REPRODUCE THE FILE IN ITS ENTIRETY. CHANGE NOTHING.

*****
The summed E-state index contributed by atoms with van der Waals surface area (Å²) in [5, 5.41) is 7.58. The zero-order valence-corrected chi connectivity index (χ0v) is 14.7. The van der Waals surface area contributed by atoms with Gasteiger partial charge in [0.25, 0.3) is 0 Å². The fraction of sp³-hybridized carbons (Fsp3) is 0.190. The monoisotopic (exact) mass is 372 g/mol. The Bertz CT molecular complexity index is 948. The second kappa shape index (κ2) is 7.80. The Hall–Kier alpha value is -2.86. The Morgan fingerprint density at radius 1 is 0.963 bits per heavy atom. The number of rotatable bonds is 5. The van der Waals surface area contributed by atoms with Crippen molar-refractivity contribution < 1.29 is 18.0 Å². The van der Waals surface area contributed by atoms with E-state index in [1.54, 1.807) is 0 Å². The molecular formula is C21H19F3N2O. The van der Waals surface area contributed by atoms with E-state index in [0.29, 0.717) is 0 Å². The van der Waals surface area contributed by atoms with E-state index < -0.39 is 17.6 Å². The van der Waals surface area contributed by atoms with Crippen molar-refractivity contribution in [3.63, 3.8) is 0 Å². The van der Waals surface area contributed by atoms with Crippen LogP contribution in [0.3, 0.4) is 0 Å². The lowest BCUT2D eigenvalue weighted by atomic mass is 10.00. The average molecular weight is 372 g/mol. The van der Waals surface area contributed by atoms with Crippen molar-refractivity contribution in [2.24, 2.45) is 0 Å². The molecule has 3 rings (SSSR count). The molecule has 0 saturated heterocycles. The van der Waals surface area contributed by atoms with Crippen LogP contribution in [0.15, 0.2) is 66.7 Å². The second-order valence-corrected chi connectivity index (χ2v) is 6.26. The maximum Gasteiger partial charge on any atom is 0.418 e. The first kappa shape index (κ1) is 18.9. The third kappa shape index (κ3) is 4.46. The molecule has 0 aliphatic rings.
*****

The summed E-state index contributed by atoms with van der Waals surface area (Å²) in [5, 5.41) is 7.58. The zero-order valence-corrected chi connectivity index (χ0v) is 14.7. The van der Waals surface area contributed by atoms with Gasteiger partial charge in [0.25, 0.3) is 0 Å². The fraction of sp³-hybridized carbons (Fsp3) is 0.190. The monoisotopic (exact) mass is 372 g/mol. The Bertz CT molecular complexity index is 948. The second kappa shape index (κ2) is 7.80. The Hall–Kier alpha value is -2.86. The Morgan fingerprint density at radius 1 is 0.963 bits per heavy atom. The number of rotatable bonds is 5. The van der Waals surface area contributed by atoms with Crippen molar-refractivity contribution < 1.29 is 18.0 Å². The van der Waals surface area contributed by atoms with E-state index in [1.54, 1.807) is 0 Å². The molecular formula is C21H19F3N2O. The van der Waals surface area contributed by atoms with E-state index in [0.29, 0.717) is 0 Å². The van der Waals surface area contributed by atoms with E-state index < -0.39 is 17.6 Å². The van der Waals surface area contributed by atoms with Crippen molar-refractivity contribution in [3.63, 3.8) is 0 Å². The van der Waals surface area contributed by atoms with Crippen LogP contribution in [0.3, 0.4) is 0 Å². The lowest BCUT2D eigenvalue weighted by atomic mass is 10.00. The average molecular weight is 372 g/mol. The van der Waals surface area contributed by atoms with Crippen molar-refractivity contribution in [2.24, 2.45) is 0 Å². The molecule has 3 rings (SSSR count). The molecule has 0 saturated heterocycles. The van der Waals surface area contributed by atoms with Crippen LogP contribution in [0.15, 0.2) is 66.7 Å². The second-order valence-corrected chi connectivity index (χ2v) is 6.26. The maximum Gasteiger partial charge on any atom is 0.418 e. The first kappa shape index (κ1) is 18.9. The third kappa shape index (κ3) is 4.46. The molecule has 0 aliphatic rings.